Contrast the attitudes toward religious faith expressed in Matthew Arnold's poem "Dover Beach" and in Augustus Toplady's hymn "If, on a Quiet Sea."

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vangoghfan | College Teacher | (Level 2) Educator Emeritus

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Matthew Arnold’s famous poem “Dover Beach” contrasts strongly and in many ways with Augustus Toplady’s hymn “If, on a Quiet Sea,” particularly in its attitude toward religious faith. Arnold’s poem expresses great doubts about the future of religion; Toplady’s hymn is a fervent expression of faith. The tone of Arnold’s poem is therefore melancholy, while the tone of Toplady’s hymn is optimistic and hopeful. Other contrasts between the two poems, especially as they relate to religious faith, include the following:

  • Arnold’s poem presents a speaker addressing another human being, not God. Toplady’s hymn presents a speaker directly addressing God himself and thus confident in God’s existence.
  • Arnold’s speaker speaks solely for himself, thus suggesting his sense of isolation and his attempt to overcome it. Toplady’s speaker is a spokesman for himself and others, who are joined in a common faith and a common devotion to God.
  • Arnold’s depiction of the “Sea of Faith” (21) is dark and pessimistic:

. . . I only hear

Its melancholy, long, withdrawing roar,

Retreating . . . (24-26)

Toplady, on the other hand, uses the sea as a metaphor for the course of life, and he proclaims on behalf of his fellow Christians that not only can they gratefully accept the good times and pleasures of life (“the favoring gale” [5]) but that they can also accept and deal with any “tempest” or “storm” that might drive them closer to “home” with God (7-10).

  • Arnold’s poem gives voice to profound doubt, as when his speaker says that this world, which seems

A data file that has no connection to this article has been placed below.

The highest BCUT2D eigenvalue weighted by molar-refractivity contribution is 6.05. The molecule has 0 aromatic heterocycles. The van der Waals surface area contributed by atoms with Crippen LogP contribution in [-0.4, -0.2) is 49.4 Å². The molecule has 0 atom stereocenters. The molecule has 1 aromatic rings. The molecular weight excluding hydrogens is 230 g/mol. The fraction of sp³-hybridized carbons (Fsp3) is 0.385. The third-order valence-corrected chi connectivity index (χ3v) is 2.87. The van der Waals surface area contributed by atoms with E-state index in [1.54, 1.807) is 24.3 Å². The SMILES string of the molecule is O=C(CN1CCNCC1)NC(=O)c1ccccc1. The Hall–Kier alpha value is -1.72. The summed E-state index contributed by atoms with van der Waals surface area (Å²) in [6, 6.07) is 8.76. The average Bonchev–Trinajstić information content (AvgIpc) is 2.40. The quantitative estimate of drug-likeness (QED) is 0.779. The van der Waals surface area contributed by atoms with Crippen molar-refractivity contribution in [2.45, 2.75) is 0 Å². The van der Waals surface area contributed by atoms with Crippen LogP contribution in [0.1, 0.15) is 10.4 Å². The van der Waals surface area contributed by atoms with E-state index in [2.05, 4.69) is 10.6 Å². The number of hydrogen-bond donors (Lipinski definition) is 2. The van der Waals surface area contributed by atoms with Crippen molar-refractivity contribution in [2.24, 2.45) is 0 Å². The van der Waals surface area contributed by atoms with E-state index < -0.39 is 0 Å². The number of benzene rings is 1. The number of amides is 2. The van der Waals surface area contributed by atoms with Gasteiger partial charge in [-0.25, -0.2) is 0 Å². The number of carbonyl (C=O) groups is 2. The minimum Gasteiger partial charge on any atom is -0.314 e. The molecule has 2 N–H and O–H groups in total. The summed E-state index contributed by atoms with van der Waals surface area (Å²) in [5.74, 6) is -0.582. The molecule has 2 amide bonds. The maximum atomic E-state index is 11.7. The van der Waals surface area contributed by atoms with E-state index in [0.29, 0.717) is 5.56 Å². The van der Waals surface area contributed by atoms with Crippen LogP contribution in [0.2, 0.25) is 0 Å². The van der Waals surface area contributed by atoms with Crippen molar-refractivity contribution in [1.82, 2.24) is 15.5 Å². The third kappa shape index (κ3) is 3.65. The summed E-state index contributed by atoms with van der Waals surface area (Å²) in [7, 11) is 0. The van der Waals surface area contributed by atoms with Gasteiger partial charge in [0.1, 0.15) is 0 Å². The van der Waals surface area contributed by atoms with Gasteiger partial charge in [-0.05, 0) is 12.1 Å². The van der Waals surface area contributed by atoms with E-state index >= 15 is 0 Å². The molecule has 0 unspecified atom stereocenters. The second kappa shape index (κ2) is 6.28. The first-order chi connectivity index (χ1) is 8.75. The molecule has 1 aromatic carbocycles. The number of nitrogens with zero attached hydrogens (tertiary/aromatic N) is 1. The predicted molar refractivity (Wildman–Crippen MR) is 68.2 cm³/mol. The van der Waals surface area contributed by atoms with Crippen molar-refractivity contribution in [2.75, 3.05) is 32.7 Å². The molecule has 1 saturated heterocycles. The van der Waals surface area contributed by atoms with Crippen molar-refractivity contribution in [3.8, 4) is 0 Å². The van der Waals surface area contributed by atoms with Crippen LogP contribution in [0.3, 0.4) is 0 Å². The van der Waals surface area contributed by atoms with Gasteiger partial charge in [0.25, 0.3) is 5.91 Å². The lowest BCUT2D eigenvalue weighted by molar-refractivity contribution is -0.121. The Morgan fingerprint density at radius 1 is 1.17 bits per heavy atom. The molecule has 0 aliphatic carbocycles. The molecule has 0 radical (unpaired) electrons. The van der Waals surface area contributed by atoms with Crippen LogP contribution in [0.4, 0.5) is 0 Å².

So various, so beautiful, so new

Hath really neither, nor love, nor light,

Nor certitude, nor peace, nor help for pain . . . (32-34) [emphasis added]

In contrast, Toplady’s hymn expresses faith in God’s ability to grant real peace to the human heart:

Soon shall our doubts and fears all yield to Thy control;

Thy tender mercies shall illume

The midnight of the soul. (11-13)

Significantly, Toplady does not deny that “doubts and fears” can and will exist in human minds and hearts; he merely proclaims his confident faith that God is the answer to such uncertainties and worries.

  • At the end of Arnold’s poem, the speaker is still addressing another human being (thereby suggesting that he lacks sufficient faith to assume that he can address himself to God). The final imagery of Arnold’s poem is bleaker than anything described before, since the speaker presents life as resembling

. . . a darkling plain

Swept with confused alarms of struggle and flight,

Where ignorant armies clash by night. (35-37)

In contrast, Toplady’s hymn closes not with this kind of personal, pessimistic assessment of the state of life but with a faithful request to God:

Teach us, in every state, to make Thy will our own;
And when the joys of sense depart,
To live by faith alone . . . (16-18)


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